If, as it is said, it's not easy being green, the producers of the third animated movie about a green ogre suspect that it's especially not easy being greener than the third movie about a superhero that opened two weeks ago. DreamWorks Animation chief Jeffrey Katzenberg told reporters at the Cannes Film Festival Thursday that he doubts that Shrek the Thirdwill exceed the record ticket sales of Spider-Man 3, which opened with $151 million at the domestic box office. "I hope we have a very, very good weekend, but I don't expect us to set any records," Katzenberg said. Most box-office analysts are predicting that the latest installment will earn about the same as the last one did in its debut -- that is, in the neighborhood of $100-110 million. Online ticket sellers told Reuters that presales have been about the same as those for Shrek 2, while rival claims that the latest movie is outselling its predecessor by more than 2-1. Although the film is regarded as critic-proof -- the initial reviews were mostly atrocious -- it has other factors working against it, not the least of which is the fact that it is likely to attract a greater number of families buying discounted children's tickets than Spider-Man 3.Moreover it is opening on 4,122 theaters -- a huge number, except when one considers that Spider-Man 3,which had already set a record for the widest North American release, will be expandingto 4,324 theaters this weekend. Spidey is expected to continue to perform strongly and draw moviegoers away from Shrek. Finally, there is the worrisome issue of Shrek 2's DVD sales, which failed to fulfill expectations, resulted in a huge fall in the company's stock, and raised questions about the continued appeal of the Shrek franchise.


Following Thursday's flood of critical complaints, a second wave of Shrek the Thirdcriticism swept into daily newspapers today (Friday), some of it meaner than the original. For example, here's Dallas Morning News's Chris Vognar's appraisal of the movie: "The franchise that began as a sendup of classic fairy tales and all things Disney has become an all-purpose pop meat grinder, mashing in as many references as possible to mask the meager tracings of a story." "Three times ain't no charm," remarks Rick Groen in the Toronto Globe and Mail. On the other hand, unlike Thursday's notices, which were almost universally green-eyed, quite a number of rather mixed reviews are appearing today. Several critics concede that while they found the movie a disappointment they laughed a lot anyway. Stephen Hunter in the Washington Post says that it represents a paradox: "It contains two theoretically self-canceling polarities. It's (a) quite funny and (b) quite bad. ... The end result is that you laugh a lot and you go home grumpy." Gene Seymour in Newsday likes at least part of the movie, writing, "For roughly its first half-hour ... Shrek the Third behaves the way a funny cartoon should; letting the gags do the work of getting laughs from the audience instead of leaning heavily on pop-culture references." A.O. Scott in the New York Timeswrites that compared with the earlier installments, this one "seems at once more energetic and more relaxed, less desperate to prove its cleverness and therefore to some extent smarter." Rob Salem in the Toronto Star concludes: "As it turns out, Shrek the Third is just fine." And Michael Sragow of the Baltimore Sunconcludes his review with the words: "Shrek the Thirdrules."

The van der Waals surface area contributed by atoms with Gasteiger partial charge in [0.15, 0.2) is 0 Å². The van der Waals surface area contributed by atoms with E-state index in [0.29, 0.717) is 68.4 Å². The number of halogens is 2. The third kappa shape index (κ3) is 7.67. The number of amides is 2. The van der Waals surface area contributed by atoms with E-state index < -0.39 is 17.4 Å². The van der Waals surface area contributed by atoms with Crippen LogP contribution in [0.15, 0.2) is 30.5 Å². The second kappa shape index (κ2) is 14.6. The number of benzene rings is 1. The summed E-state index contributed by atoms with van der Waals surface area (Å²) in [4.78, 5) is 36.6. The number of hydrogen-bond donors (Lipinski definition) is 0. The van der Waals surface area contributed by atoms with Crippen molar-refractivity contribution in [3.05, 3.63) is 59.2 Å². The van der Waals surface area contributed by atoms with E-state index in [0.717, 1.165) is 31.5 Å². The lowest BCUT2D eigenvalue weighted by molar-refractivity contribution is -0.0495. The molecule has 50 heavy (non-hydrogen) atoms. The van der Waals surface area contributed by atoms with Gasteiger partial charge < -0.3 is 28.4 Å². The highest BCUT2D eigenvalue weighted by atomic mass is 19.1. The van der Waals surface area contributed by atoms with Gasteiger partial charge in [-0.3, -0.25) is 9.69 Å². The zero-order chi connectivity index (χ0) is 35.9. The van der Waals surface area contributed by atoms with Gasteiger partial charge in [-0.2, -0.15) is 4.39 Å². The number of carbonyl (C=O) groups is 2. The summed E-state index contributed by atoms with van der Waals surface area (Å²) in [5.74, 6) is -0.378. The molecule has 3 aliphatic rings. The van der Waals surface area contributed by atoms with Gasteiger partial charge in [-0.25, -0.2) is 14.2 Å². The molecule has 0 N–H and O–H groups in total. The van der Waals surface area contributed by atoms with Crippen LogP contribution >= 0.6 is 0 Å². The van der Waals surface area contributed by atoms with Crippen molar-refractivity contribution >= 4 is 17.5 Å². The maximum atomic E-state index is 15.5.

20th Century Fox's Night at the Museum,which, with a total gross of $250.6 million, currently remains just ahead of Spider-Man 3($250.4 million) as the biggest moneymaker of the year (it opened on Dec. 20, 2006), has turned out to be a huge hit on home video as well. The studio's home entertainment division reported Thursday that it remained the top-renting DVD for the third consecutive week, while slipping to fourth place in sales. Meanwhile, Universal's romantic comedy Because I Said So took over the top spot on the Nielsen VideoScan First Alert sales chart, as it grossed $42.7 million -- almost as much as the $50.6 million it took in during its entire theatrical release.


Michael Moore says he isn't "trumpeting Castro or his regime" in his film Sicko, about the American health system. He told Timemagazine that he took a group of 9/11 responders to the island nation for treatment to show why the World Health Organization ranks their health-care system highly and why Cubans live on average a month longer than Americans. (The visit has triggered a probe by the Treasury Department, which has banned travel to Cuba.) "I just want to say to fellow Americans, 'C'mon, we're the United States! If they can do this, we can do it.'" Asked whether he expects the accuracy of the movie to be effectively challenged, Moore replied that he offered a $10,000 reward to anyone who could find a single fact in Fahrenheit 9/11that was wrong -- and so far,he hasn't had to pay anything. He did not indicate whether he intends to make a similar offer concerning the contents of Sicko. Meanwhile, today's "Rush & Molloy" column in the New York Daily Newsreveals that Moore anonymously sent a $12,000 check to one of his major critics, Jim Kenefick, who operates the website, when he heard that Kenefick was having difficulty paying his wife's medical bills. Kenefick hardly sounded grateful when he learned that Moore was the source of the funds. "Moore is going to try to make me into one of his little puppets," he told the columnists. However, he added, "I'm not an idiot. I know when to say yes to something, even if the string attached is obvious. What kind of moron turns down a free 12 grand?"